If you had a chain drive bike removing the chain would allow the rar wheel to spin independent of everything else.Also with the bike at the angle it is the rear drive gear may not have enough oil to lube it. I wouldn't pull mine like that except for an emergency for a short distance. I would have bought a small utility trailer off CL or out of the classifieds for my use and you could use it to haul other things too, If storage space is a problem Harbor freight sells folding models that take up very little room. JMO.
X2 Some bevel gears (like in our rear) aren't cut in such a way as to run in reverse well. Don't know about our bikes.

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post #5 of 16 (permalink) Old 02-01-2014, 12:27 PM
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X2 Some bevel gears (like in our rear) aren't cut in such a way as to run in reverse well. Don't know about our bikes.

X3, the bearings inside the case should be ok, although the pulp would not be running, the angle the bike would be sitting would allow the oil to occupy the rear of the case, covering the trans bearings. I would be concerned about the rear drive.


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post #6 of 16 (permalink) Old 02-01-2014, 01:54 PM
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The teeth on the rear gears have a drive side and a coast side. They would never be stressed in reverse just by towing/coasting.

Trans should be lubed by rotating gears. Long distance towing a shaft-drive though, I'm not sure.

If those orange straps are what I think they are, I won't trust them as far as I can throw them. 12" long crease in my tank to prove it.

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post #7 of 16 (permalink) Old 02-01-2014, 01:57 PM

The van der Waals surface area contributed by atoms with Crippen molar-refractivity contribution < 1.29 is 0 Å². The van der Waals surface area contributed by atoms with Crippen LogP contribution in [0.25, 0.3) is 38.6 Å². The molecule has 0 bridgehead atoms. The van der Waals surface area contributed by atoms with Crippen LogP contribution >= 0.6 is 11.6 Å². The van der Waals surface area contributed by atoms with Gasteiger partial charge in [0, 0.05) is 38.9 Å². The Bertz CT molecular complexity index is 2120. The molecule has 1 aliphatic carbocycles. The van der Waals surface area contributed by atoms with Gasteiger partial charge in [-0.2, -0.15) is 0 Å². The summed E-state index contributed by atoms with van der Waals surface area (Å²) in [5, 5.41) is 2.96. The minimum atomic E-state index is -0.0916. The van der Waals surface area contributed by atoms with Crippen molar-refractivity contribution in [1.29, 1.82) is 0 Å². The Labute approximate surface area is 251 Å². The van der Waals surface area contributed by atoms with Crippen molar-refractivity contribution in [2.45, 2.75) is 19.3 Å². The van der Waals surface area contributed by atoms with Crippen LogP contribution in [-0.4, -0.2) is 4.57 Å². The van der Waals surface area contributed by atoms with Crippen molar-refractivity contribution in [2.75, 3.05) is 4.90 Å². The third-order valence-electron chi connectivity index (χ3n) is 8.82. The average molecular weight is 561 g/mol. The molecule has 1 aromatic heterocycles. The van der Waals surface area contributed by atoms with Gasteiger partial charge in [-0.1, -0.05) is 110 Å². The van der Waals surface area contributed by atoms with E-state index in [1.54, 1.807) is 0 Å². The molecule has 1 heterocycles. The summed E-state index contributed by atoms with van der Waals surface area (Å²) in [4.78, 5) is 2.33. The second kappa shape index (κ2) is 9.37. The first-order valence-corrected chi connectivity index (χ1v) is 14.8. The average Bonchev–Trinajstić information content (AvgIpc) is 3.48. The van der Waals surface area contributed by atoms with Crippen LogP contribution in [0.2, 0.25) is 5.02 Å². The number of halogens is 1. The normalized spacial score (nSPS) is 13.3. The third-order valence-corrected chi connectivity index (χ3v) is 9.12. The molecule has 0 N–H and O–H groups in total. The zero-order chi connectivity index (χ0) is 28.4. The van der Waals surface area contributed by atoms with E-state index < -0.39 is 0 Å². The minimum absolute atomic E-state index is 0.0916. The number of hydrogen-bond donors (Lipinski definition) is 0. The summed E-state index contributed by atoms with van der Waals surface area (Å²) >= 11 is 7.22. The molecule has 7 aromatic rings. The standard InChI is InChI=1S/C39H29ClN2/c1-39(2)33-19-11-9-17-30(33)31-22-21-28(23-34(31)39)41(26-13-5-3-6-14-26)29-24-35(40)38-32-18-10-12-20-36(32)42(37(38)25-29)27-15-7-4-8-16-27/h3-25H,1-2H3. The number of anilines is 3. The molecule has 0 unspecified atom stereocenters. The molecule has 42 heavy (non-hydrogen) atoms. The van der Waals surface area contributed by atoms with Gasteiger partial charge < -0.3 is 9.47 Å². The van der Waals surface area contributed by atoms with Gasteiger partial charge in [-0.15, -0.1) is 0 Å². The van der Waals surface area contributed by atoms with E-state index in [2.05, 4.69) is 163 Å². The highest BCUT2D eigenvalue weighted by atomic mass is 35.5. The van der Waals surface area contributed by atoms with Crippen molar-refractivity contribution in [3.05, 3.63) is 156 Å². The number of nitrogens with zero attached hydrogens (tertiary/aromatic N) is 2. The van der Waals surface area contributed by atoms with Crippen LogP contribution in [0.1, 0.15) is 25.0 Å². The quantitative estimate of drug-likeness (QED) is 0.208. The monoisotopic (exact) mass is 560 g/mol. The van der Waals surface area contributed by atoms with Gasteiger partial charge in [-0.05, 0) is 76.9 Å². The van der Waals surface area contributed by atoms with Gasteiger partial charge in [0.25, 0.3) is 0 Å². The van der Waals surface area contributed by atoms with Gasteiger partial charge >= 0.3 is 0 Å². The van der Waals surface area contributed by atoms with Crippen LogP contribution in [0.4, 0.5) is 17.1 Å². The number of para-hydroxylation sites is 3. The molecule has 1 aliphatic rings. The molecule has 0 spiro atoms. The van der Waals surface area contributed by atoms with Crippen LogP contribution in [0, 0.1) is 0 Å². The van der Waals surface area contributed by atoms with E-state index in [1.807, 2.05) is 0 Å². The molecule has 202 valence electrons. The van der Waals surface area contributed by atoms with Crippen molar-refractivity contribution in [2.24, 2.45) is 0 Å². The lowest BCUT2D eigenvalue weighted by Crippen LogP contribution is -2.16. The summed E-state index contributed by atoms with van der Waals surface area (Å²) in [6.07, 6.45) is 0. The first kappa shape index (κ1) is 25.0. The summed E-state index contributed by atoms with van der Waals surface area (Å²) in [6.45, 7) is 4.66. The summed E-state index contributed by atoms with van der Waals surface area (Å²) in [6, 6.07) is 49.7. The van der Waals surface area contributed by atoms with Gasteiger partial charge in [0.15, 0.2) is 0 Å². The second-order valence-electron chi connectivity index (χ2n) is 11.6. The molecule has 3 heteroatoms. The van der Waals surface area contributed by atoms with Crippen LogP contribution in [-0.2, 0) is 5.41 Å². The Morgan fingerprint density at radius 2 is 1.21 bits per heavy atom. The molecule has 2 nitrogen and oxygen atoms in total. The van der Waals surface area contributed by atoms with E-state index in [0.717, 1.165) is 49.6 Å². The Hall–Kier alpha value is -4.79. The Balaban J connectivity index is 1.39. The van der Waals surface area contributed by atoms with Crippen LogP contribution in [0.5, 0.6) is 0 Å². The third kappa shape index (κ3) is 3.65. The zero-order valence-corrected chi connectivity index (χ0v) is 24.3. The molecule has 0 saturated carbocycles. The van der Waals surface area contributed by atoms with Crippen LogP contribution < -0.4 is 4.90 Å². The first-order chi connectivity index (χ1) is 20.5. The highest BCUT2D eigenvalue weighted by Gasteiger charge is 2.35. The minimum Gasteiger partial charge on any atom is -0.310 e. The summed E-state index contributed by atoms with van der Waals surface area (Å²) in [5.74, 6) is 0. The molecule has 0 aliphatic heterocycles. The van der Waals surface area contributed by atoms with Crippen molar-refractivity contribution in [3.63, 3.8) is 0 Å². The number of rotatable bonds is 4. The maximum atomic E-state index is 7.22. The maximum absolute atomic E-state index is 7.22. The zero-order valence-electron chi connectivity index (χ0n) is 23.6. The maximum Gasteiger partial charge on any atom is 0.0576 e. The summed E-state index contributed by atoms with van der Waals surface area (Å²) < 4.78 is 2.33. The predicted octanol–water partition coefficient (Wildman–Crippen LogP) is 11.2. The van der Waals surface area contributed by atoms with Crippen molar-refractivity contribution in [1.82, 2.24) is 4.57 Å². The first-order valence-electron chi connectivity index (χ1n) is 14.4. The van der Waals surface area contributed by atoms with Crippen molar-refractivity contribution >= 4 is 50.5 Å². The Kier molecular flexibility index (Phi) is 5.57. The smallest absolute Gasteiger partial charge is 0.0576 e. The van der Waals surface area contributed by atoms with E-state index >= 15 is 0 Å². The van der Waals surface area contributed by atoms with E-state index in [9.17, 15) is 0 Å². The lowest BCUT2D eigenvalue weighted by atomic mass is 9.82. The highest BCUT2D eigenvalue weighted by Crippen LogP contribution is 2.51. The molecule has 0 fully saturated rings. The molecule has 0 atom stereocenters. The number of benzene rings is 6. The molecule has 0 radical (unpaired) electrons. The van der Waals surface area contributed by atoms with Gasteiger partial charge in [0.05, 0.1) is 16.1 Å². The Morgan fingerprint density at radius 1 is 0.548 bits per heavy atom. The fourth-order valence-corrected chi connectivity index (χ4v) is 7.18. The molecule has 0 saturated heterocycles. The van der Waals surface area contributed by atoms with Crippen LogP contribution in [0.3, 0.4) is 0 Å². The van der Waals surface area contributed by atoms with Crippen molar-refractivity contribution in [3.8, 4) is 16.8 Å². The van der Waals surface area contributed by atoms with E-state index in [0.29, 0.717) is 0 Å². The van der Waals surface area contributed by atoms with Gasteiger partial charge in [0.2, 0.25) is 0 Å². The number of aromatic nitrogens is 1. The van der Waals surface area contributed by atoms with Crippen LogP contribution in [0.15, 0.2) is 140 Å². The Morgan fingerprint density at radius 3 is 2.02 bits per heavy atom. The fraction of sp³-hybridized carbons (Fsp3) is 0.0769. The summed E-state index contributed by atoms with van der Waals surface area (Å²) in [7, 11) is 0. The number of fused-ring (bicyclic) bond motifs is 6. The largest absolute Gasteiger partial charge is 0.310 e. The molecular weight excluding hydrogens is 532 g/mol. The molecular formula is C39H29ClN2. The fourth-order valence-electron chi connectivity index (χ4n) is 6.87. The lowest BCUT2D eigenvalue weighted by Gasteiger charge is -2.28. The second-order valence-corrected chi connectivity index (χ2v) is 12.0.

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The teeth on the rear gears have a drive side and a coast side. They would never be stressed in reverse just by towing/coasting.

Trans should be lubed by rotating gears. Long distance towing a shaft-drive though, I'm not sure.

If those orange straps are what I think they are, I won't trust them as far as I can throw them. 12" long crease in my tank to prove it.
if you do decide to tow LD I would put some "noodles" (pool floats) covering the straps between contact points.


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post #8 of 16 (permalink) Old 02-01-2014, 02:00 PM
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Also, the rear tire should see increased wear in the center, due to all the miles and never leaning over. Same principle as 'chicken strips' (crotch rocket term for unused tread at the outer edges). As in, "How wide are your chicken strips?"

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post #9 of 16 (permalink) Old 02-01-2014, 02:02 PM
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Quote:
Originally Posted by jadabull View Post
if you do decide to tow LD I would put some "noodles" (pool floats) covering the straps between contact points.
The ones I'm talking about just break in mid-span. Not even close to their rated strength.

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post #10 of 16 (permalink) Old 02-01-2014, 10:31 PM
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If you absolutely must tow it that way...stay at 55mph or under...also, overfill the air in the rear tire a bit....less friction drag that way...